Living in New York City, Kang explores—and questions the meaning of—the process of forming new relationships with others and the connectedness created by transition. She has sought out an identity through such new connections and applies these attempts to develop and maintain connection in her variety of expressive formats including video, performance, drawing, photography, and installation.

Tai Hwa Goh was born in Korea and received her BFA and MFA in printmaking at Seoul National University in Korea. She later moved to the United States and received her MFA in printmaking and sculpture at the University of Maryland. She has participated in numerous exhibitions and residency programs including at the Children’s Museum of Manhattan, Museum of Arts and Design in New York, Elizabeth Foundation for the Arts, and Vermont Studio Center. She was awarded AHL-T&W Foundation Contemporary Visual Art Award in 2017.

Goh explores objects and installations with a sense of tension by contrasting opposites and creating layers of relationships. Her three-dimensional overlapping paper material, made using traditional printmaking techniques and intense colors and patterns, creates a surreal landscape and suggests the new possibilities of contemporary printmaking.

Julia Kwon was born in the United States and received her MFA at the School of the Museum of Fine Arts/Tufts University and her BA in Studio Art at Georgetown University. She has participated in numerous exhibitions and residency programs including the Banff Centre for Arts and Creativity, Chautauqua School of Art, Vermont Studio Center, and Textile Arts Center. Her work has recently become a part of the collection of the Smithsonian American Art Museum and Renwick Gallery in Washington, D.C.

Julia Kwon sews interpretative bojagi to comment on the objectification of Asiatic female bodies, challenge the notion of authenticity, and examine the complexities of constructing identity within the context of globalism, cultural hybridity, and intersectionality. She also explores community and personal relationship building through various collaborative projects.

Sky Kim was born in Korea and received her MFA in painting at the Pratt Institute in New York. She is a recipient of the National Korean Art Competition Awards, a Pratt Institute Art Grant and Jersey City Art Council Grant. She has participated in numerous exhibitions abroad including in the United States, UK, Denmark, UK, Mexico, Germany, Canada, and Australia and her work has received international critical acclaim in The Wall Street International, The Boston Globe, The Philadelphia Inquirer, Juxtapoz Magazine, Artlog, Artefuse and Arts Observer, and on WMBC-TV.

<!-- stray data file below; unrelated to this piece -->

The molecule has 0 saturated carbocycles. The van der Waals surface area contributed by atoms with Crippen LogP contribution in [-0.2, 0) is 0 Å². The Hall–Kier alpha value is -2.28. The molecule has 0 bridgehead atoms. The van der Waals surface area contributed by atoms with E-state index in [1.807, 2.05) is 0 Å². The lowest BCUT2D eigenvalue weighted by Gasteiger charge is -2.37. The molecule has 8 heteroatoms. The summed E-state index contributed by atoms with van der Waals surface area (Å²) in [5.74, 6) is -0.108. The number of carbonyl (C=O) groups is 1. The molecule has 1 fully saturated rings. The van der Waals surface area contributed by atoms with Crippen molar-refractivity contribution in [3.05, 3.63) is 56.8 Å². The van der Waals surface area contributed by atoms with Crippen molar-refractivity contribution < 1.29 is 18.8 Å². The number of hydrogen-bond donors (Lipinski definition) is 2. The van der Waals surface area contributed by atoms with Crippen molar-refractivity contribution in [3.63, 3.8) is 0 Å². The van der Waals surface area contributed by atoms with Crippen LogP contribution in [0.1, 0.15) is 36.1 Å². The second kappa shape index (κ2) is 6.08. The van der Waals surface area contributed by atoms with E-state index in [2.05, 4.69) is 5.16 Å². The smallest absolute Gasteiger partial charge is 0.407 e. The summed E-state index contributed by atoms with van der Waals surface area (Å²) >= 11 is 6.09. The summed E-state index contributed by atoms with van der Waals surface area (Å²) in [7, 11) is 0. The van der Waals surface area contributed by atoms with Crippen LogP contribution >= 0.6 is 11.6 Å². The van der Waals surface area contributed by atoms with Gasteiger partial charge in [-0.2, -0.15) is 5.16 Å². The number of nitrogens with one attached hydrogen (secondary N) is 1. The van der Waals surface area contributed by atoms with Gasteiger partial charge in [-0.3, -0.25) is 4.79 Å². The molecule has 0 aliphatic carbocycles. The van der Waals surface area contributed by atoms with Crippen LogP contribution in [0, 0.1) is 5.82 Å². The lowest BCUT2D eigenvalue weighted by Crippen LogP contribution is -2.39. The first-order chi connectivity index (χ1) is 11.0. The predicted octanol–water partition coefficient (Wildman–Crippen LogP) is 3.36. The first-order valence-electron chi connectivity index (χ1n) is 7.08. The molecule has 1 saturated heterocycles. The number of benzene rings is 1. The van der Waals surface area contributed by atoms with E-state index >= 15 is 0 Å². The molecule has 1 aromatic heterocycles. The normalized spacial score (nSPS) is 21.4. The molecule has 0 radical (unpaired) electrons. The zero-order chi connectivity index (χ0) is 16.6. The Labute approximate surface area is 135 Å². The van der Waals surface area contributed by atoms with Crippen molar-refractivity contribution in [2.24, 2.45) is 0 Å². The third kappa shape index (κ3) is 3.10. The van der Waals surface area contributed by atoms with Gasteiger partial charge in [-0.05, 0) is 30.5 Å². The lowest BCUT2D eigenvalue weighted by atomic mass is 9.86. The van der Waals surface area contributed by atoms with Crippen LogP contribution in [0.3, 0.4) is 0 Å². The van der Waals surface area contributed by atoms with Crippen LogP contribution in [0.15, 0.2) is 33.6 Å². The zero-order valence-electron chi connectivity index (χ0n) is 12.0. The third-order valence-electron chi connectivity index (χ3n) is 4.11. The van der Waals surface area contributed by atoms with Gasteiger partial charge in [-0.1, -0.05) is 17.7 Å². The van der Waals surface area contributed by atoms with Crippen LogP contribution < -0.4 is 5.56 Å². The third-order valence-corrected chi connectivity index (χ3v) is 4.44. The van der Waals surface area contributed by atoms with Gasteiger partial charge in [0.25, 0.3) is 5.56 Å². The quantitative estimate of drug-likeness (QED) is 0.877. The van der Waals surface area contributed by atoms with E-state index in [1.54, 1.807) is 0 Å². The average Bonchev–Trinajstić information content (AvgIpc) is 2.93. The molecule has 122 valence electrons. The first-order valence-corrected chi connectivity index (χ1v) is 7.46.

Kim captures the flowing, constantly evolving energy of living organisms at the microscopic level in her meticulous watercolor art. The innumerable points and lines in her work often connect and constitute the form of a circle, conveying a sense of cyclical spirituality—unending birth and rebirth, life, and death.

Jisook Kim was born in Korea and received her BFA and MFA in Sculpture from Sungshin Woman’s University in Korea. She completed residency programs at ARPNY and the 4heads Artist in Residence Program, and was selected for Diamond District Windows by ChaShaMa and the Governor’s Island Art Fair in 2018. She has participated in numerous exhibitions in New York and New Jersey.

Jisook Kim conveys a delicate coexistence of life, energy, and time in her artwork, using a marbling technique that embeds variating drawn lines throughout her multidimensional installations. These abstract and simplified patterns reflect the energy of the natural world in an artificial yet organic shape, existing in an ambiguous state just like the boundaries between reality and our ideals, or human life and the wider universe.

TeaYoun Kim-Kassor was born in Korea and received her BFA in Fiber Arts at Sungshin Women’s University in Korea. She received her MA in Art Education at Saitama University in Japan and her MFA in Fine Art at the University of Tennessee. Currently, she is Professor of Art at Georgia College & State University. She has participated in numerous exhibitions in Korea, Japan and across Europe, exploring various artistic genres including fiber, ceramics, performance, and installation.

Kim-Kassor searches for a balance between her identity and the cultural and social character she acquired from her time spent living in Korea, Japan, and the United States. By combining soft materials such as thread, cloth, and paper with various modes of visual expression such as installation, sculpture, and painting, she expands the possibilities of her relationship and communication with the world as an artist.